When I visited Israel in the summer of 2009, an academic colleague who has been active in anti-occupation groups and refused reserve military duty in the Palestinian Occupied Territories put it this way – that only a charlatan still speaks about peace. Retroactively, he considered the organization he co-founded, The Twenty First Year, and other groups to the ‘left’ of Peace Now during the first intifada such as End the Occupation, to have been directed against the occupation rather than for peace. Yet, one of our common protest chants at the time was ‘Peace – Yes! Occupation – No’, while the most concrete notion of peace we had in mind was of two states for two peoples, a proposal that was then radical if not unthinkable in Israeli political culture. It seemed clear to us in 1988 that ending the occupation and bringing peace implied each other. However, in June 2009, the charlatan-in-chief, Prime Minister Netanyahu, publicly and cynically endorsed the ‘two state solution’, while his government did as much as it could to ensure that such peace could not be achieved (such as expanding settlements).

It is not surprising, then, that currently Israeli and Palestinian peace-builders often do not identify as peace activists. In her book Struggling for a Just Peace: Israeli and Palestinian Activism in the Second Intifada, Maia Carter Hallward noted an accentuation of this trend between 2004-5 and 2008 among activists in Ta’ayush, Machsom Watch, Rabbis for Human Rights, and other groups (151, 158). For the mainstream Jewish Israeli public disillusion with ‘peace’ deepened because Israeli’s unilateral disengagement from Gaza in 2005 was taken to be a step towards peace taken by Israel to which Hamas responded with Qassam rockets. So much, then, for the formula of ‘territories in return for peace’. But for the activist peace camp, following the Israeli withdrawal Gaza was still under occupation, now out of reach for nearly all Israelis and West Bank Palestinians, and in effect under siege. Hallward considers it crucial as a researcher to focus on ‘peace work rather than peace words’ (54), noting how the latter has become so discredited that is has become a dirty word among activists (164).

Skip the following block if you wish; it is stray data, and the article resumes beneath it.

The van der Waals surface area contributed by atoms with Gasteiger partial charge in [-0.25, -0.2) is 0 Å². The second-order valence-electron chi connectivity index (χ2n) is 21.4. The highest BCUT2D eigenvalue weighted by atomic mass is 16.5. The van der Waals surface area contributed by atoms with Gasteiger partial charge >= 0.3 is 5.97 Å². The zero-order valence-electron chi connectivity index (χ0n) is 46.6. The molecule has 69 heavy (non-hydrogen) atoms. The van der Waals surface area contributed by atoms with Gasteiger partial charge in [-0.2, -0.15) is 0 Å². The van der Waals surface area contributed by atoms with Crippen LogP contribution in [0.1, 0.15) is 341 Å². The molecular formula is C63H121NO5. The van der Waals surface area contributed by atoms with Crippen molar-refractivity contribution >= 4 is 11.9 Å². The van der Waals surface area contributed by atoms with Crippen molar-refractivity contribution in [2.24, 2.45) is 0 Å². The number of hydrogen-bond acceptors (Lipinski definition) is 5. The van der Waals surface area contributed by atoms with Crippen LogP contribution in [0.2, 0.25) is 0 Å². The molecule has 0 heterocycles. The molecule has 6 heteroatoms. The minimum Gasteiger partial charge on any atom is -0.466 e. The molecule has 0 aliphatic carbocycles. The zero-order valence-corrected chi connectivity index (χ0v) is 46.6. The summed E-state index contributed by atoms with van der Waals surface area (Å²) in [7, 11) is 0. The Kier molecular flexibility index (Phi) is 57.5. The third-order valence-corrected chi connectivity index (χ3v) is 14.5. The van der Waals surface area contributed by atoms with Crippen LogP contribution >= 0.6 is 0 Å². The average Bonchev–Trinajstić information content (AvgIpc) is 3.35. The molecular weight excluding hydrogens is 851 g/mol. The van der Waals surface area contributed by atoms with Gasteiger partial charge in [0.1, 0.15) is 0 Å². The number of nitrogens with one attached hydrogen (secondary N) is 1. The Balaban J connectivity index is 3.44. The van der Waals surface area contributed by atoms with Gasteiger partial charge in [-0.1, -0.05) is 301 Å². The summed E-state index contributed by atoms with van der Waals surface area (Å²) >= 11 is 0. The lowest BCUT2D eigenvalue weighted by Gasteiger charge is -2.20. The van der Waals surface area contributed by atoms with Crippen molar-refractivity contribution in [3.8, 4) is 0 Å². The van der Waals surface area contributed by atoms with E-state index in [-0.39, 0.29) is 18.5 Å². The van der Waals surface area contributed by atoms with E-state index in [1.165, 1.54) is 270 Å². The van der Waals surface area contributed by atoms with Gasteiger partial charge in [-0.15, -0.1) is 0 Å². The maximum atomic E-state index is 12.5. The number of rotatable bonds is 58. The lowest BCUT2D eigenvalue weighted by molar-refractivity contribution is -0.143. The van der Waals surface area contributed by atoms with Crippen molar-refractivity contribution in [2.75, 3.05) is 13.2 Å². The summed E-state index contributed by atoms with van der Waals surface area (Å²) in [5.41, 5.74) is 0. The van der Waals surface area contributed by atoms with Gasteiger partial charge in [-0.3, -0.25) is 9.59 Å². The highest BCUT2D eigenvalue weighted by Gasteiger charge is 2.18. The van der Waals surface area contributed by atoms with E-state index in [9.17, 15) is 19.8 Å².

Last week saw the end of yet another international effort to ‘revive the peace process’ that further eroded the image of peace. Unable to bring the Palestinian Authority and Israeli government any closer than they had been before, US Secretary of State John Kerry ended a spell of intensive diplomatic toing and froing with an announcement that the two sides needed to think about their positions and a plan to boost the Palestinian private economy (meaning the West Bank economy), so as to reduce the PA’s dependency on the foreign aid that actually supports the status quo. Under such circumstances, I can only agree with Noam Sheizaf of the +972 blog that:

what this moment calls for, more than anything else, is some honesty. Kerry would have done his own cause justice if he simply stated that there is no peace process, nor has there been one in recent times, and that the current trends on the ground are likely to continue in the foreseeable future.

The peace process is a pseudo peace, a ‘peace’ in which there can be endless negotiations  while at the same time occupation continues, settlements expand, a permit system and checkpoints obstruct Palestinian movement, the separation wall is completed, Palestinians can be imprisoned without trial, and the Palestinian economy is subordinated to the Israeli one. There is ‘peace’ and there is just peace, and the peace that Kerry has been peddling is the snake oil of the charlatan.